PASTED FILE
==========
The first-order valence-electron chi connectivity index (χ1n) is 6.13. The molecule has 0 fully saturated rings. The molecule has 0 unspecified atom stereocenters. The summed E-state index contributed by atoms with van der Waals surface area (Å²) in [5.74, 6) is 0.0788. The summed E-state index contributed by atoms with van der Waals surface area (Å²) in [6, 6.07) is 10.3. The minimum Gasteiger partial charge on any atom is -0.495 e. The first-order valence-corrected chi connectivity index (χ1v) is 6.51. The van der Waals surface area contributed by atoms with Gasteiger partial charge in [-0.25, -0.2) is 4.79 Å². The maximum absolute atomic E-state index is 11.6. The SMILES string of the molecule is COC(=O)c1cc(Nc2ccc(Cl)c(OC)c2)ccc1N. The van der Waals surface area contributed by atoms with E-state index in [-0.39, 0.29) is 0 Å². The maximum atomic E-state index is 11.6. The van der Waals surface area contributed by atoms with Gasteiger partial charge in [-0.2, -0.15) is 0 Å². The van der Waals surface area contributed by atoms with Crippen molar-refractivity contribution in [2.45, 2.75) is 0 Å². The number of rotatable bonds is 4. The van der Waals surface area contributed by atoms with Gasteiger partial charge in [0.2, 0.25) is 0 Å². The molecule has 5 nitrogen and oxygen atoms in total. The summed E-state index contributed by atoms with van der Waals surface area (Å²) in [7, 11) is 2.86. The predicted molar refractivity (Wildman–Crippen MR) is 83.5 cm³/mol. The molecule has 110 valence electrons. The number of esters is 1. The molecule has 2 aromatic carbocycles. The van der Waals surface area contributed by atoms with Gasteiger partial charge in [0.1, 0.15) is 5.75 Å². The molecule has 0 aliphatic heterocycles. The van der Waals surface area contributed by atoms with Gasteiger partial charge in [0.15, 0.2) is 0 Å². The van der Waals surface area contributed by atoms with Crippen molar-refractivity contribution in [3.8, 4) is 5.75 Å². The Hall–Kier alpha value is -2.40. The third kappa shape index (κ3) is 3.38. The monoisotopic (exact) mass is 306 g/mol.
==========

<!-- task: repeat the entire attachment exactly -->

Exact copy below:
The first-order valence-electron chi connectivity index (χ1n) is 6.13. The molecule has 0 fully saturated rings. The molecule has 0 unspecified atom stereocenters. The summed E-state index contributed by atoms with van der Waals surface area (Å²) in [5.74, 6) is 0.0788. The summed E-state index contributed by atoms with van der Waals surface area (Å²) in [6, 6.07) is 10.3. The minimum Gasteiger partial charge on any atom is -0.495 e. The first-order valence-corrected chi connectivity index (χ1v) is 6.51. The van der Waals surface area contributed by atoms with Gasteiger partial charge in [-0.25, -0.2) is 4.79 Å². The maximum absolute atomic E-state index is 11.6. The SMILES string of the molecule is COC(=O)c1cc(Nc2ccc(Cl)c(OC)c2)ccc1N. The van der Waals surface area contributed by atoms with E-state index in [-0.39, 0.29) is 0 Å². The maximum atomic E-state index is 11.6. The van der Waals surface area contributed by atoms with Gasteiger partial charge in [-0.2, -0.15) is 0 Å². The van der Waals surface area contributed by atoms with Crippen molar-refractivity contribution in [2.45, 2.75) is 0 Å². The number of rotatable bonds is 4. The van der Waals surface area contributed by atoms with Gasteiger partial charge in [0.2, 0.25) is 0 Å². The molecule has 5 nitrogen and oxygen atoms in total. The summed E-state index contributed by atoms with van der Waals surface area (Å²) in [7, 11) is 2.86. The predicted molar refractivity (Wildman–Crippen MR) is 83.5 cm³/mol. The molecule has 110 valence electrons. The number of esters is 1. The molecule has 2 aromatic carbocycles. The van der Waals surface area contributed by atoms with Gasteiger partial charge in [0.1, 0.15) is 5.75 Å². The molecule has 0 aliphatic heterocycles. The van der Waals surface area contributed by atoms with Gasteiger partial charge in [0.15, 0.2) is 0 Å². The van der Waals surface area contributed by atoms with Crippen molar-refractivity contribution in [3.8, 4) is 5.75 Å². The Hall–Kier alpha value is -2.40. The third kappa shape index (κ3) is 3.38. The monoisotopic (exact) mass is 306 g/mol.